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King Congal’s Grief

 King Congal was an ancient semi-legendry king of Irelands north Lenster area known at the time as Taffia, afterwards Annally and todaystraddles the modern counties of Longford and Westmeath. This poem tells of the loss of his wife, how he found a new wife, and its eerie parralless with King Edward of England and Wallis Simpson!

King Congal was an ancient semi-legendry king of Irelands north Lenster area known at the time as Taffia, afterwards Annally and todaystraddles the modern counties of Longford and Westmeath.
This poem tells of the loss of his wife, how he found a new wife, and its eerie parralless with King Edward of England and Wallis Simpson!

Congal, the proud king, his wife a prince bore
Alas, in giving to her son his life
She lost hers, tragic the tale for telling
A son the King gained but he lost his wife.
What to him the tragedy brought, asked he:
Reason to him the reason could not tell –
On reflection to mind the Chief Druid came
Could the Druid on his wife have cast a spell?

Malignant spells he knew, he cast before
On other men, mortals, also on kings
Maybe on his pregnant wife a spell was cast
They were known to happen, such evil things.
The Druid, accused, his innocence protested
To no avail, judging him the king decreed
A year hence from here, the Druid he would die
The Kings revenge for such the evil deed.

For that year, the king resolved in his grief
He’d retire to a private hidden place
To be left to think of she who he loved
From affairs of the world to hide his face.
His people they were worried, a leader they had
But grieving could not lead, for a year whole
In times of danger, who’d give counsel
As the bereaved king nursed his grieving soul?

The Druid, innocent, awaited fate with grace
Death, it comes to all mankind in time
He would meet it with a smile on that day
Though innocent was of the causing crime.
Nothing could be done, no spells cast could be
To heal the kings mind, make him think again
His time now was nigh, he soon was to be
Amng those who havve lived before living men.

His daughter, a picture in her own right
She who caused from men admiring glances
Pleaded with her father she to the king speak
To save his life, she would take her chances.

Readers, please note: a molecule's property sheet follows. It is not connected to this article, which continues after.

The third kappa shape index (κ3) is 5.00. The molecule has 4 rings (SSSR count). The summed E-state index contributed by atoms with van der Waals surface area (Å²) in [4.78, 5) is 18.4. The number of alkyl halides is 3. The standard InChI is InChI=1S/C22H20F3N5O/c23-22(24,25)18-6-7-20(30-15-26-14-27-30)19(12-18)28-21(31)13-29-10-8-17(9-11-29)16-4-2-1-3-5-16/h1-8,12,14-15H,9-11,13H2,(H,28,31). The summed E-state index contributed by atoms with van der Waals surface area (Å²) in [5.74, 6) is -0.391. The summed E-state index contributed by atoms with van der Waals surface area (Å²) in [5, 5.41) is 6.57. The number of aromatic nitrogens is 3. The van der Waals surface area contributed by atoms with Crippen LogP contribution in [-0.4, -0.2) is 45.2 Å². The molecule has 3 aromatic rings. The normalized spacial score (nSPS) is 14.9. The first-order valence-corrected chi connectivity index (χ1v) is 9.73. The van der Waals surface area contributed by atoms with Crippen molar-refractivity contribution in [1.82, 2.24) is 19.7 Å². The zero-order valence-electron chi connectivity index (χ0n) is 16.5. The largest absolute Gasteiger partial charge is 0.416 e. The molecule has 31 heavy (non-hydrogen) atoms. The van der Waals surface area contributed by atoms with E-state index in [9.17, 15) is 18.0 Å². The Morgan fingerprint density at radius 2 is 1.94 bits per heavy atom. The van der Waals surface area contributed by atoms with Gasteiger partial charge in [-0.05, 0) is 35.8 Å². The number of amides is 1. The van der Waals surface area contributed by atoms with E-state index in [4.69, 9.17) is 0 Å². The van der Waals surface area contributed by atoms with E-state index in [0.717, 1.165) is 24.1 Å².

It was forbade, for death must come to all
And though Druid was he, he was but a man
Subject to death from birth, and will of Gods
He had resigned that he’d done all one can.

Persisted again, permission to obtain
Hid daughter did, using reason and guile
He wished not to anger the king further
Lest he could kill her in similar style.
At last she succeeded as a woman can
Reluctant the father gave permission
Advice to be wary, protection too
That today’s derided as superstition.

She arrived in due time at the royal court
Some work as a servant girl she there found
None knowing her, this was easy to do
And she for a few days she hung around
Where the king he lay, face covered grieving
Only calling when something he himself did need
So he called her one day, she to him ran
And she done for him quick the requested deed.

She brought him water, as requested, so pure
As he her for her fast service did thank
She in subjection to the ground she fell
Explained herself, her fathers name and rank
His fate and woe, how he was innocent
How the king would not listen to his plea
Of innocence, for innocent he was
To die, and would make an orphan of she.

“Twelve days”, said the king, “bring me water
As pure, with as pure intent as today
Your request Ill consider in that time
Grant pardon I dont guarentee, but may.”
Twelvedays she brought him the water
From a well, that was dark, was deep and pure
Each day he looked at her eyes of truth
And he understood she spoke true and sure.

For where reason fails, beauty it succeeds
Not of the skin, but of mere flesh that is
As deep, but of the heart, understanding
Knowledge of this true fact as king was his.
So on the twelfth day, she again spoke clear
Her story true to each word as before
Her father he was pardoned by the king
He need fear deaths dark cold hand now no more.

As the Druids daughter she went him to leave
The king he asked her to please wait a while
He had one but more request for to ask
He said, taking both her hands with a smile.
My wife tragically giving birth died
No one more fair in Leinster could their be
Fair of face, of flesh, more so fair of heart
Of grieving her death you have set me free.

Your love for your father shows purity
Dedication, your life you risked it too
What bravery, honesty, rare to find
A thing some men would fear even to do.
Its not good for a king like me to be
Though he be widowed, to live on his own
I wish you as my new wife please to be
I know she’d approve of you on her throne.

The news it soon spread: “The king he was cured
Of his sombre widowed grieving malady
Clever druid, some powerful spell he cast
To capture the kings heart, set himself free
His daughter, a commoner, to be queen!
No matter how good the king was and proud
The people, Bards, Judges, Druids and Ollamhs spoke
It could not in law ever be allowed.

A man, his heart it speaks plain, true to him
A clever one listens, wise man obeys
The throne he gave up to his infant son
When he had reached maturity of days.
Married were they, and all they were happy there
People and lawmakers had no objection
She was no queen, but could not happier be
Who received the kings sudden affection!

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